Hilda Churchill survived the Great War, the 1918 Spanish flu pandemic that claimed her baby sister, and World War II, but eight days before her 109th birthday she became Britain’s oldest recorded victim of the coronavirus.
Mrs. Churchill died on Saturday at a nursing home near Salford in Greater Manchester, her grandson Will Hadcroft said.
Mrs. Churchill, a retired seamstress, never smoked or drank much. She had recently been in protective isolation for several days but began showing symptoms of the virus four days before she died. She tested positive for the virus only the night before.
She was born in 1911 in Crewe, south of Manchester, where seven years later the flu struck every member of her family except her and her mother. Her father collapsed in the street. Her year-old sister, Beryl May, died.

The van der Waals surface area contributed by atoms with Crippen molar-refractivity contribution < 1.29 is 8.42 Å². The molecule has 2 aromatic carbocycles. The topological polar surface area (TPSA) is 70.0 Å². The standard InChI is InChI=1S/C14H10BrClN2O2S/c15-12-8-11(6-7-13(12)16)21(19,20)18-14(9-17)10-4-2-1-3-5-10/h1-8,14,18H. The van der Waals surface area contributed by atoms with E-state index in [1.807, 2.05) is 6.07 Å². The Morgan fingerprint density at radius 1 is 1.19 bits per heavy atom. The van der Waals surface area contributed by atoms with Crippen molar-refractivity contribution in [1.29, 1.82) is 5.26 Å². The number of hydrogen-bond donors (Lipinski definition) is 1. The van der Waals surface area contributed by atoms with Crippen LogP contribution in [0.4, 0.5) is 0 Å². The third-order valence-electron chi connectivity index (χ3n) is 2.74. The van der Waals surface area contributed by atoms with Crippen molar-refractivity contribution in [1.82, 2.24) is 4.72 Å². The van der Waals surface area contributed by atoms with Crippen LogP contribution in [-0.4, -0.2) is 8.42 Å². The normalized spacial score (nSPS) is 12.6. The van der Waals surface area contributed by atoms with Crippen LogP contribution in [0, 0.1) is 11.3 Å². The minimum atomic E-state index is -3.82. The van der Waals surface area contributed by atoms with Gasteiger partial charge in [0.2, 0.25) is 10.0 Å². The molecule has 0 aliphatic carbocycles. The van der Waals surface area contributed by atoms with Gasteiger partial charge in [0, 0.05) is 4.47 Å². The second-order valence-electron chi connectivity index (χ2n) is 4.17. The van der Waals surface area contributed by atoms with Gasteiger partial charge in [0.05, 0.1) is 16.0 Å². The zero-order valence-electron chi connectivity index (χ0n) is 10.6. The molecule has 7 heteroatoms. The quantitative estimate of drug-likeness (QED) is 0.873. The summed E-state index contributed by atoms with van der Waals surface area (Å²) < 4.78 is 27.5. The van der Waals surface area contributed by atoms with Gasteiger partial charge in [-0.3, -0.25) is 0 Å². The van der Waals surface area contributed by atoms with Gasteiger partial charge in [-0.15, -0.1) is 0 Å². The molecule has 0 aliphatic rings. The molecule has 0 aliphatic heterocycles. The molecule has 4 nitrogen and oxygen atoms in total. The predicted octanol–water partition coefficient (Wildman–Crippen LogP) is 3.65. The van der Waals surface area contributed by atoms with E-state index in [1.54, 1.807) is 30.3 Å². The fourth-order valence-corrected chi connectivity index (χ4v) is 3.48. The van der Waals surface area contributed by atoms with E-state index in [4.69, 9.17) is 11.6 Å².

“She remembered standing at her bedroom window and seeing this little coffin carrying her baby sister being put into a carriage and being taken away,” another grandson, Anthony Churchill, told The Guardian.
He quoted her as saying that the latest pandemic was similar except that in 1918 “there were no planes, and somehow it still managed to spread everywhere.”
With her husband, who was seeking work during the Depression, she moved to Little Hulton, near Manchester, where he became head tailor at the Burton men’s wear store. He died in 1992.
The mother of four, grandmother of 11, great-grandmother of 12 and great-great-grandmother of three, Mrs. Churchill was famous among her family and friends as a cook, especially for her mince pies, scones and gravy.
Until 10 months ago, when she moved into the Kenyon Lodge Care Home in Little Hulton, she lived alone in her home nearby.